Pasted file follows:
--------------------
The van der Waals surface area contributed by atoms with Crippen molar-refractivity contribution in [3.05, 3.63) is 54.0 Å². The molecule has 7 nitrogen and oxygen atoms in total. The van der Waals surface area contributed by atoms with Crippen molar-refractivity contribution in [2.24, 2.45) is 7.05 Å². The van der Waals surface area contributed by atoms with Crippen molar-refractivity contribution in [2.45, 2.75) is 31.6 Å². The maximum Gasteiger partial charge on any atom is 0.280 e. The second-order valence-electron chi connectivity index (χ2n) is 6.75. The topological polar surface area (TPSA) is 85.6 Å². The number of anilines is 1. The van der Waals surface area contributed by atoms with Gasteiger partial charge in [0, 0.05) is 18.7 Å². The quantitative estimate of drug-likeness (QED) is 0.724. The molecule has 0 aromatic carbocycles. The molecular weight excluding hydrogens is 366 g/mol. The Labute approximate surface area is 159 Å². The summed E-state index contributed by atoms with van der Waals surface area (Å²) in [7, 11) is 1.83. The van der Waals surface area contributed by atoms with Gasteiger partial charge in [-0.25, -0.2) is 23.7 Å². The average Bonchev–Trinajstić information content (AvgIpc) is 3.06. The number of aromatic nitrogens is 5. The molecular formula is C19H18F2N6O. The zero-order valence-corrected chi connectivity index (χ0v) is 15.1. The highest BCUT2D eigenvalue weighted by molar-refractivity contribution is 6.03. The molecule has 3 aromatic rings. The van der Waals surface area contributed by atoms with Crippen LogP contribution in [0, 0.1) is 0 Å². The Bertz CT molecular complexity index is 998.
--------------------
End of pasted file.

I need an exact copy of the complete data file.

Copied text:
The van der Waals surface area contributed by atoms with Crippen molar-refractivity contribution in [3.05, 3.63) is 54.0 Å². The molecule has 7 nitrogen and oxygen atoms in total. The van der Waals surface area contributed by atoms with Crippen molar-refractivity contribution in [2.24, 2.45) is 7.05 Å². The van der Waals surface area contributed by atoms with Crippen molar-refractivity contribution in [2.45, 2.75) is 31.6 Å². The maximum Gasteiger partial charge on any atom is 0.280 e. The second-order valence-electron chi connectivity index (χ2n) is 6.75. The topological polar surface area (TPSA) is 85.6 Å². The number of anilines is 1. The van der Waals surface area contributed by atoms with Gasteiger partial charge in [0, 0.05) is 18.7 Å². The quantitative estimate of drug-likeness (QED) is 0.724. The molecule has 0 aromatic carbocycles. The molecular weight excluding hydrogens is 366 g/mol. The Labute approximate surface area is 159 Å². The summed E-state index contributed by atoms with van der Waals surface area (Å²) in [7, 11) is 1.83. The van der Waals surface area contributed by atoms with Gasteiger partial charge in [-0.25, -0.2) is 23.7 Å². The average Bonchev–Trinajstić information content (AvgIpc) is 3.06. The number of aromatic nitrogens is 5. The molecular formula is C19H18F2N6O. The zero-order valence-corrected chi connectivity index (χ0v) is 15.1. The highest BCUT2D eigenvalue weighted by molar-refractivity contribution is 6.03. The molecule has 3 aromatic rings. The van der Waals surface area contributed by atoms with Crippen LogP contribution in [0, 0.1) is 0 Å². The Bertz CT molecular complexity index is 998.